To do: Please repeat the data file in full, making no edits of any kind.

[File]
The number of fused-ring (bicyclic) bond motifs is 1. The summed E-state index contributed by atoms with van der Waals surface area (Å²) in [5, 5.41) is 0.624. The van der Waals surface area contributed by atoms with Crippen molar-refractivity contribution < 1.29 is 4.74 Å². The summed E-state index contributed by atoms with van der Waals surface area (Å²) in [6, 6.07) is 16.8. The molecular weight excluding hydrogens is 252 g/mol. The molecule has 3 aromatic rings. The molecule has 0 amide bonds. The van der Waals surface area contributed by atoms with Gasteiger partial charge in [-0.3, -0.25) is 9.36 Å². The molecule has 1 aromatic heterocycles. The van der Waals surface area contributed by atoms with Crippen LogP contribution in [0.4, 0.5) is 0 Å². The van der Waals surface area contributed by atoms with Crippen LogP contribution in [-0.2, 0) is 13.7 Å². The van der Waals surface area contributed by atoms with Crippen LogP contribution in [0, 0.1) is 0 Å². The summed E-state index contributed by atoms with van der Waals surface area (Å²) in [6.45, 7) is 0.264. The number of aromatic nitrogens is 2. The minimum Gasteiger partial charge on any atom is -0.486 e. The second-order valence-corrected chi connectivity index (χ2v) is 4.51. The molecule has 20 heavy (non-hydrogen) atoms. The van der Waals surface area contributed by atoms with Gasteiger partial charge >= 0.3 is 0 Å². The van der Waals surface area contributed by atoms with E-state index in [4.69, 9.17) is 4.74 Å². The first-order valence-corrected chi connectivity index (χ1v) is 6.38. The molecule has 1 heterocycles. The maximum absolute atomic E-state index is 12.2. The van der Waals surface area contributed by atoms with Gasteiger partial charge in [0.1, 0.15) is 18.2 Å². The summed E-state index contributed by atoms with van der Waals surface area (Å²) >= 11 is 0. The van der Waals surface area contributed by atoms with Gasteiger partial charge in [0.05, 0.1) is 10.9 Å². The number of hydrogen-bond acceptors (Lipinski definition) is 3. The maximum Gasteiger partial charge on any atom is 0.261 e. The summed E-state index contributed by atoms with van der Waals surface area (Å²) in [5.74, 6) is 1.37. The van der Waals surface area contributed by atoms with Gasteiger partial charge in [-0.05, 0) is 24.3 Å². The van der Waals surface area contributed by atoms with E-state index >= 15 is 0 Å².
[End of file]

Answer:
The number of fused-ring (bicyclic) bond motifs is 1. The summed E-state index contributed by atoms with van der Waals surface area (Å²) in [5, 5.41) is 0.624. The van der Waals surface area contributed by atoms with Crippen molar-refractivity contribution < 1.29 is 4.74 Å². The summed E-state index contributed by atoms with van der Waals surface area (Å²) in [6, 6.07) is 16.8. The molecular weight excluding hydrogens is 252 g/mol. The molecule has 3 aromatic rings. The molecule has 0 amide bonds. The van der Waals surface area contributed by atoms with Gasteiger partial charge in [-0.3, -0.25) is 9.36 Å². The molecule has 1 aromatic heterocycles. The van der Waals surface area contributed by atoms with Crippen LogP contribution in [0.4, 0.5) is 0 Å². The van der Waals surface area contributed by atoms with Crippen LogP contribution in [-0.2, 0) is 13.7 Å². The van der Waals surface area contributed by atoms with Crippen LogP contribution in [0, 0.1) is 0 Å². The summed E-state index contributed by atoms with van der Waals surface area (Å²) in [6.45, 7) is 0.264. The number of aromatic nitrogens is 2. The minimum Gasteiger partial charge on any atom is -0.486 e. The second-order valence-corrected chi connectivity index (χ2v) is 4.51. The molecule has 20 heavy (non-hydrogen) atoms. The van der Waals surface area contributed by atoms with Gasteiger partial charge >= 0.3 is 0 Å². The van der Waals surface area contributed by atoms with E-state index in [4.69, 9.17) is 4.74 Å². The first-order valence-corrected chi connectivity index (χ1v) is 6.38. The molecule has 1 heterocycles. The maximum absolute atomic E-state index is 12.2. The van der Waals surface area contributed by atoms with Gasteiger partial charge in [0.1, 0.15) is 18.2 Å². The summed E-state index contributed by atoms with van der Waals surface area (Å²) >= 11 is 0. The van der Waals surface area contributed by atoms with Gasteiger partial charge in [0.05, 0.1) is 10.9 Å². The number of hydrogen-bond acceptors (Lipinski definition) is 3. The maximum Gasteiger partial charge on any atom is 0.261 e. The summed E-state index contributed by atoms with van der Waals surface area (Å²) in [5.74, 6) is 1.37. The van der Waals surface area contributed by atoms with Gasteiger partial charge in [-0.05, 0) is 24.3 Å². The van der Waals surface area contributed by atoms with E-state index >= 15 is 0 Å².